In this three-part series for the Vis­it­ing Scribe, inter­na­tion­al­ly best­selling nov­el­ist Pam Jenoff explores how her years in Poland changed her life and led her to writ­ing books. Ear­li­er this week we fea­tured Part I: Liv­ing the War, which you can read here.

I came back from my years in Poland pro­found­ly changed by what I had expe­ri­enced. I knew I want­ed to write a book about my time in Poland. And not just any book; I knew it would be a nov­el. How did I know? Because I was one of those lit­tle kids who always want­ed to be a writer, scrib­bling down sto­ries and show­ing them to any­one who would lis­ten. And it was nev­er short sto­ries or poet­ry, always novels.

I took a course at Tem­ple night school called Write Your Nov­el This Year” (seri­ous­ly) and began to write. I began with a scene of a young woman cross­ing Krakow’s main mar­ket square with a small child dur­ing the war. As I wrote, I dis­cov­ered that she was a Jew in hid­ing and she was pro­tect­ing this child of great rab­binic lineage.

Then the most serendip­i­tous thing hap­pened: I was on a train from Wash­ing­ton to Philadel­phia when I met two very well-known Holo­caust sur­vivors, man and wife. (I’ve nev­er pub­licly named them because the man has since passed on and I nev­er got to ask if he mind­ed.) I was telling them about this nov­el I was writ­ing set dur­ing the war, and the woman said, Sure­ly you know the sto­ry of the Krakow resis­tance.” I stopped, dumb­found­ed. We all know the sto­ry of the War­saw upris­ing. But I had just come back from two and a half years of liv­ing in Krakow, work­ing on Holo­caust issues, and I had nev­er heard of the Krakow Jew­ish resis­tance. I went back to Poland for more research and I was amazed to dis­cov­er a rich his­to­ry of Jew­ish upris­ing on the very streets where I had lived and worked (a his­to­ry which is large­ly unknown, since vir­tu­al­ly every­one who was a par­ty of the resis­tance in Krakow per­ished dur­ing the war.) This true sto­ry of the Krakow resis­tance became the inspi­ra­tion for my first nov­el, The Kommandant’s Girl.

Even after hon­ing my top­ic, the actu­al deci­sion to per­sist in writ­ing a nov­el set dur­ing the war so did not come eas­i­ly. I wres­tled with a huge sense of inad­e­qua­cy for the sub­ject I was address­ing. I remem­ber watch­ing Band of Broth­ers (which I con­sid­er the finest thing ever put on film) and there was a scene where they were lib­er­at­ing the camps, and I thought, Who am I to be writ­ing din­ner par­ties and scenes at the sym­pho­ny, when such atroc­i­ties were tak­ing place 60 kilo­me­ters away?” Because, I con­clud­ed, such mer­ri­ment real­ly did per­sist dur­ing the war, and show­ing that is part of paint­ing the big­ger picture.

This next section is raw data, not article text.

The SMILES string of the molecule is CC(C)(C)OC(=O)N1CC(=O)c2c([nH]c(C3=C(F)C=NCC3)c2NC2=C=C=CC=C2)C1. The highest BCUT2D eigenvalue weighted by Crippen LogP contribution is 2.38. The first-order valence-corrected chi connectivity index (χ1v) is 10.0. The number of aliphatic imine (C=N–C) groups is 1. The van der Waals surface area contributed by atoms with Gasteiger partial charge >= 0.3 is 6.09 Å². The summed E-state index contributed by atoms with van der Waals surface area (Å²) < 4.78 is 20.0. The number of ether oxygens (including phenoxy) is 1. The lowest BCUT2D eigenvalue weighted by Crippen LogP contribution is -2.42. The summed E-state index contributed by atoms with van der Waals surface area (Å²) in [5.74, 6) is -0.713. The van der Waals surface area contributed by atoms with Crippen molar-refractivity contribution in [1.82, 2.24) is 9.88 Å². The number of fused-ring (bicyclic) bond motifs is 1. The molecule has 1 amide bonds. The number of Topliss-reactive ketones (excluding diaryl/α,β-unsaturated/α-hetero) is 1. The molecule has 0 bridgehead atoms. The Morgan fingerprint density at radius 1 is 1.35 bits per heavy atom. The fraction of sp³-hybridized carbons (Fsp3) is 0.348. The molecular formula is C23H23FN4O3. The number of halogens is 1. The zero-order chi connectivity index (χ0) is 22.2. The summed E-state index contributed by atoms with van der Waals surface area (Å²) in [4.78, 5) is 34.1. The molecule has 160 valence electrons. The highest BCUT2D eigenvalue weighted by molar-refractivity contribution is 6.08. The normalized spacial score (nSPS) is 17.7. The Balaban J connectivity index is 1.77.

There is, of course, the larg­er issue of whether we should be writ­ing sto­ries set dur­ing the Holo­caust at all. I’m often asked at talks whether by fic­tion­al­iz­ing the Holo­caust, we are feed­ing into the Holo­caust deniers. I think just the oppo­site: that by not telling the sto­ries we would be sti­fling the dia­logue, which is exact­ly what the Nazis would have wanted.

Once one decides to write a book set dur­ing the Holo­caust, there is the huge ques­tion of get­ting it right.” This means both the details of his­tor­i­cal accu­ra­cy (read­ers armed with Wikipedia will sure­ly let you know if you haven’t) and also big­ger ques­tions of por­tray­ing dif­fer­ent peo­ples and their roles. 

For this lat­ter ques­tion, there is no right answer. Take, for exam­ple, the ques­tion of the Poles dur­ing the Holo­caust. In my work, I try to show the gray areas in peo­ple: the Jews in my book are flawed, the Ger­mans are real peo­ple and the Poles are good and bad and between. As a result, I get e‑mails say­ing I’m too hard on the Poles and e‑mails say­ing I’m too easy on them. You get the idea.

I’ve writ­ten sev­er­al nov­els set dur­ing the war now and it doesn’t get any eas­i­er. But I try to approach all of it with respect and dig­ni­ty and I think read­ers respond to that. To me, each book is a love song to Jew­ish Poland, and the Jews of Cen­tral and East­ern Europe.

Pam Jenoff is the inter­na­tion­al­ly best­selling author of six nov­els, includ­ing The Kom­man­dan­t’s Girl. Her lat­est is The Win­ter Guest, which will be pub­lished August 26, 2014. A grad­u­ate of GWU, Cam­bridge and Penn Law, Pam for­mer­ly worked at the Pen­ta­gon, as a diplo­mat for the State Depart­ment and as an attor­ney. She lives out­side Philadel­phia with her hus­band and three chil­dren where, in addi­tion to writ­ing and speak­ing, she is on the fac­ul­ty of Rut­gers Law School.

Relat­ed Content:

Pam Jenoff is the author of sev­er­al books of his­tor­i­cal fic­tion, includ­ing The New York Times best­sellers The Lost Girls of Paris, The Orphan’s Tale, The Diplo­mat’s Wife, and The Woman With the Blue Star. Her nov­els are inspired by her expe­ri­ences work­ing as the Spe­cial Assis­tant to the Sec­re­tary of the Army at the Pen­ta­gon and as a diplo­mat for the State Depart­ment in Poland. These posi­tions afford­ed Pam a unique oppor­tu­ni­ty to wit­ness and par­tic­i­pate in oper­a­tions at the most senior lev­els of gov­ern­ment and pro­vid­ed exper­tise regard­ing World War II and the Holo­caust for Pam’s books.